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Space fills quickly in container market

A worker welds a metal pole yesterday at Phnom Penh’s container night market where the construction is in full-swing.
A worker welds a metal pole yesterday at Phnom Penh’s container night market where the construction is in full-swing. Pha Lina

Space fills quickly in container market

Cambodia's first-ever container night market is fully booked and set to open in little over a week, introducing a hip shopping concept to the capital that has proved wildly popular in London, Singapore and Bangkok.

Construction crews are putting the finishing touches on 90 shipping containers laid out in rows and around the perimeter of a 1-hectare plot of land near the National Assembly building. The modified 12-metre containers – most divided into three 7.5-square-metre stalls – will serve as pint-sized bars, restaurants and shops for what its developer promises will be the capital’s most unique market experience.

Srey Chanthorn, chairman of Jet’s Group, said yesterday his company has invested $400,000 into developing the new market and the response from vendors has exceeded expectations. All 224 market stalls have been booked, with most vendors committed to two-year renewable contracts.

“All stores have already booked and paid a security deposit,” he said, adding that about 10 to 20 percent of the vendors had not yet signed contracts.

Thailand got its first container night market in 2015 with the launch of Artbox, a roving night market that makes a habit of disappearing only to pop up a few nights later in a different location. Its enormous popularity, especially with the young, hip crowd, spawned the even bigger and more illuminated Neon Night Market, a 1,000-unit container market that opened two months ago in central Bangkok.

Chanthorn said Phnom Penh’s container night market, scheduled for a soft opening on February 14, would follow a similar format, but with a distinctly local flair.

“This is the first time for a container market in Cambodia and our design is a bit different from ones in other countries as it incorporates traditional Khmer elements,” he said. “It is a unique concept, and comes at a time when business people are trying new designs and décor to compete [for customers], and not just focusing on cement construction.”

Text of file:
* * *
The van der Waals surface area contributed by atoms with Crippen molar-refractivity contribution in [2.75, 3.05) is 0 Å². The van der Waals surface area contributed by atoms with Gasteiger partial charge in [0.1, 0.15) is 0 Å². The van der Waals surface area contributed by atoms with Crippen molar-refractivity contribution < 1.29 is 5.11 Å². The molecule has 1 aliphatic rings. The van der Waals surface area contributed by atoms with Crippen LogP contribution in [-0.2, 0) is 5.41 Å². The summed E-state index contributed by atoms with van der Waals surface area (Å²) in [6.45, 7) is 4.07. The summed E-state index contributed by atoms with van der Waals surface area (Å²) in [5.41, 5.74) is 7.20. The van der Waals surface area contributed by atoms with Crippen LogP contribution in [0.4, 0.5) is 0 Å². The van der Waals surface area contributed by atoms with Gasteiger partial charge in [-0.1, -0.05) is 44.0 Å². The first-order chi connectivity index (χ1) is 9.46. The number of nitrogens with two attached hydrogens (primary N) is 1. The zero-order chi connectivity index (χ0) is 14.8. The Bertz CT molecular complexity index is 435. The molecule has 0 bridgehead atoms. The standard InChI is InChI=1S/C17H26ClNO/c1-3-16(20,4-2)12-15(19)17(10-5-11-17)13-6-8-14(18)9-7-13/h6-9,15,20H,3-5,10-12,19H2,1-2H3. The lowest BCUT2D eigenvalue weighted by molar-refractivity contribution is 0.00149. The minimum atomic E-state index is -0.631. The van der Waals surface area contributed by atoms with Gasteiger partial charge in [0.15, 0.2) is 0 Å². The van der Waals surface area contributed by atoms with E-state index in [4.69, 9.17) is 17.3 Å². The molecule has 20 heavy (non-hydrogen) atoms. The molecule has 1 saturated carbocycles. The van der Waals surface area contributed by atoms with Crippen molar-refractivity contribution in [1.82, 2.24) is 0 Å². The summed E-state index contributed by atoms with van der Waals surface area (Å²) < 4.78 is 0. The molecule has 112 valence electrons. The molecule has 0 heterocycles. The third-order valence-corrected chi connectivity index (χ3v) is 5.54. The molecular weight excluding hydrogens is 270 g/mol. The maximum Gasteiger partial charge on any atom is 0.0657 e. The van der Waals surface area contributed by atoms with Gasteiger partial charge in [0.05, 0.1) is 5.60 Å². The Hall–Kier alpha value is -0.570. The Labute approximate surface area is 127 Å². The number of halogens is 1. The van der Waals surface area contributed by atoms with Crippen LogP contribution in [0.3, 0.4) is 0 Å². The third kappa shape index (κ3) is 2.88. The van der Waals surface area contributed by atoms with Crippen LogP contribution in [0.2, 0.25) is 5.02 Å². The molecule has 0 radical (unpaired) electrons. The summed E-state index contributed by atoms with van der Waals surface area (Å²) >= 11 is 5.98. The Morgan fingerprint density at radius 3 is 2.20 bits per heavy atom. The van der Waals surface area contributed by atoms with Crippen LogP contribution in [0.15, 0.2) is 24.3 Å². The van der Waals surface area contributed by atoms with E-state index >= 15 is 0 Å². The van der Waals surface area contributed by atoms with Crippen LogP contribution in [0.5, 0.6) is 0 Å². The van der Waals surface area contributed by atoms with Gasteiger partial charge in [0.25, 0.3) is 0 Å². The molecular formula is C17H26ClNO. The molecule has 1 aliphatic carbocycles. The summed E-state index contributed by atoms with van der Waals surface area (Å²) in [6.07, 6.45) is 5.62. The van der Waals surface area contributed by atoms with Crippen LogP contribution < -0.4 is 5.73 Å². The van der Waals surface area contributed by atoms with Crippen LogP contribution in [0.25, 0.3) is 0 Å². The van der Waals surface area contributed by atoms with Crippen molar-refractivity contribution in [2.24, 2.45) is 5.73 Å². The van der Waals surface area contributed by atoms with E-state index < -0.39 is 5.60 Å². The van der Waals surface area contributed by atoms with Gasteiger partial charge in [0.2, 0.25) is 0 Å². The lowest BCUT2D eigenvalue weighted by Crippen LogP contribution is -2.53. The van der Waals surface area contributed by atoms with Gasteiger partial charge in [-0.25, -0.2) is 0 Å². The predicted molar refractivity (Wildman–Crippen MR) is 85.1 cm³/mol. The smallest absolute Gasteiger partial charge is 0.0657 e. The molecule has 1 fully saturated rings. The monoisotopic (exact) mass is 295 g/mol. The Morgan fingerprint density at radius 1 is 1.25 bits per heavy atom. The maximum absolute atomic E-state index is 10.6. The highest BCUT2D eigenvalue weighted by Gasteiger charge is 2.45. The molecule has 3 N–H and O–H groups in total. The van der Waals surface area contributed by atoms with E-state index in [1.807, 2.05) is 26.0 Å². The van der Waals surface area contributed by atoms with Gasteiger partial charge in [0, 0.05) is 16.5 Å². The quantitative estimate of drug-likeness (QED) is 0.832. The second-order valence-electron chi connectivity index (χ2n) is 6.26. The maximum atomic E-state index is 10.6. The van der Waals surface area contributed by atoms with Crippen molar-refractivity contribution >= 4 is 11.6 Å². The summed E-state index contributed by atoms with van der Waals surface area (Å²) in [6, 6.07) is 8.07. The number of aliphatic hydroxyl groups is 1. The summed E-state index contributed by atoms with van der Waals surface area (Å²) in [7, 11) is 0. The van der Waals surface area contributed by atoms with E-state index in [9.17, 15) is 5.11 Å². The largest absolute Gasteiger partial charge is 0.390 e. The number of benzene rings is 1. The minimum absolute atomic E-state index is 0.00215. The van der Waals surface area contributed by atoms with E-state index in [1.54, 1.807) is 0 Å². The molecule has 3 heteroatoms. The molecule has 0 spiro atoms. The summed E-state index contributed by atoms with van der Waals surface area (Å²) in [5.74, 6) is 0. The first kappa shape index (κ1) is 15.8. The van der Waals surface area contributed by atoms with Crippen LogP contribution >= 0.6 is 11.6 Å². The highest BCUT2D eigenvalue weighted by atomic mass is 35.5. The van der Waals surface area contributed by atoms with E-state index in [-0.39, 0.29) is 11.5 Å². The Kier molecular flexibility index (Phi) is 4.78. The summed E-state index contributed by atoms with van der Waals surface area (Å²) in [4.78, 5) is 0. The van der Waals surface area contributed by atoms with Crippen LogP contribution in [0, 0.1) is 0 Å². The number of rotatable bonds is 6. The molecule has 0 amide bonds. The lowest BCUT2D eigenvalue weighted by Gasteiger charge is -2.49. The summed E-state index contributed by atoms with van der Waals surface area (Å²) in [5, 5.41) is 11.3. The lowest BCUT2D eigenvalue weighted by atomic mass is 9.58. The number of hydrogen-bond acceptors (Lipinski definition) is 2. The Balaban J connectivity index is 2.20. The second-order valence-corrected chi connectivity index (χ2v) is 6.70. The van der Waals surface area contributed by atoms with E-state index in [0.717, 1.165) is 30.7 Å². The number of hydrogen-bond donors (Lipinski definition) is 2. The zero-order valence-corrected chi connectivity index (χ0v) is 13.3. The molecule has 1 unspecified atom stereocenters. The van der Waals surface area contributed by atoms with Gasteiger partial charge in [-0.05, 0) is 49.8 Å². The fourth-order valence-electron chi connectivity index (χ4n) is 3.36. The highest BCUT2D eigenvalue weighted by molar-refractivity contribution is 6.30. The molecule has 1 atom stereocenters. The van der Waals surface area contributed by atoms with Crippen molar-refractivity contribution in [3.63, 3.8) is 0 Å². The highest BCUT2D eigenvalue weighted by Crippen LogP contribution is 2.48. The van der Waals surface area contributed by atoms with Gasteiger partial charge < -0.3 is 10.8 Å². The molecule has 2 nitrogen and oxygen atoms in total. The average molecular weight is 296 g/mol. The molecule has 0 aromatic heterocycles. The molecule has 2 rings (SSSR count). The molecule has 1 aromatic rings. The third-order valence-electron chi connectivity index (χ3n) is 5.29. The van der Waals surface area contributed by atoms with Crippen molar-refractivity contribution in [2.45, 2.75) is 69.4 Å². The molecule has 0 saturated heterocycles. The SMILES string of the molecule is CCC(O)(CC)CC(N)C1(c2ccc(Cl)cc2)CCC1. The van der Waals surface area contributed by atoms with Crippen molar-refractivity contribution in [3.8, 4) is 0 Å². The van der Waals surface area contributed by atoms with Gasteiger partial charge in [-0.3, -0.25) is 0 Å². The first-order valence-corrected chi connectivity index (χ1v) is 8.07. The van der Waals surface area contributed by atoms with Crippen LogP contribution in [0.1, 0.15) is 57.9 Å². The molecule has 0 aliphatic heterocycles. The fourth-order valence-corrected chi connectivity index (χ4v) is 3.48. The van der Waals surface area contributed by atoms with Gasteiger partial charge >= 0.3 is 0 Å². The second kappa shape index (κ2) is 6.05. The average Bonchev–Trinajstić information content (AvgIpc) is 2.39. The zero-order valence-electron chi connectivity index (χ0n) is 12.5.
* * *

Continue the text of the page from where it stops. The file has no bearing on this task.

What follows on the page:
Chanthorn said from an investment standpoint, the container market was a small gamble, requiring relatively low upfront capital expenditure and promising a higher rate of rental return than the open-air restaurant and karaoke joint that previously occupied the land.

“Investment in the container market requires a fair bit of management, but it is more profitable than constructing a normal market or renting out the space,” he said.

According to Chanthorn, the market’s used freight containers were purchased from a local logistics company, costing just $1,500 to $2,000 for the 40-foot containers, and $1,300 for the smaller 6-metre units. With a little modification mainly sawing out windows and adding divider walls the container stalls fetch $300 rent per month, or $350 for the corner units.

Chanthorn explained that instead of getting $5 per square metre by renting out the entire 1-hectare lot for $5,000 per month, his company stands to pull in around $20 per square metre from the container market, whose stalls cover about half of the lot’s land.

In addition, the low cost and portability of the shipping containers reduces the operation’s long-term costs and risk.

“The container market can be easily moved or dismantled,” he said. “If we used standard construction we would face a loss if we had to tear it down, but here we’ve used shipping containers, which require a lot less capital for construction.”

Chhuon Kassara, who has rented out a corner unit in the container night market, said he and his partner have invested $10,000 into opening Spicy Cocktail, a beverage stall serving soft drinks, smoothies and cocktails. He said he was convinced the novelty of the container market would draw large crowds, bringing a fast return on this investment.

“I expect we will turn a profit because this market is different from other night markets,” he said. “Most Cambodians like to visit places with a fresh look and unique décor.”

Similarly, Chhun Rithykha, said he learnt of the new container night market from a friend, and decided to take a crack at opening a small clothing shop in it.

“It’s my first time to start a business, but I think having a stall in the container night market could bring in profit because it is the first of its kind in Phnom Penh, so should attract a lot of customers,” he said.

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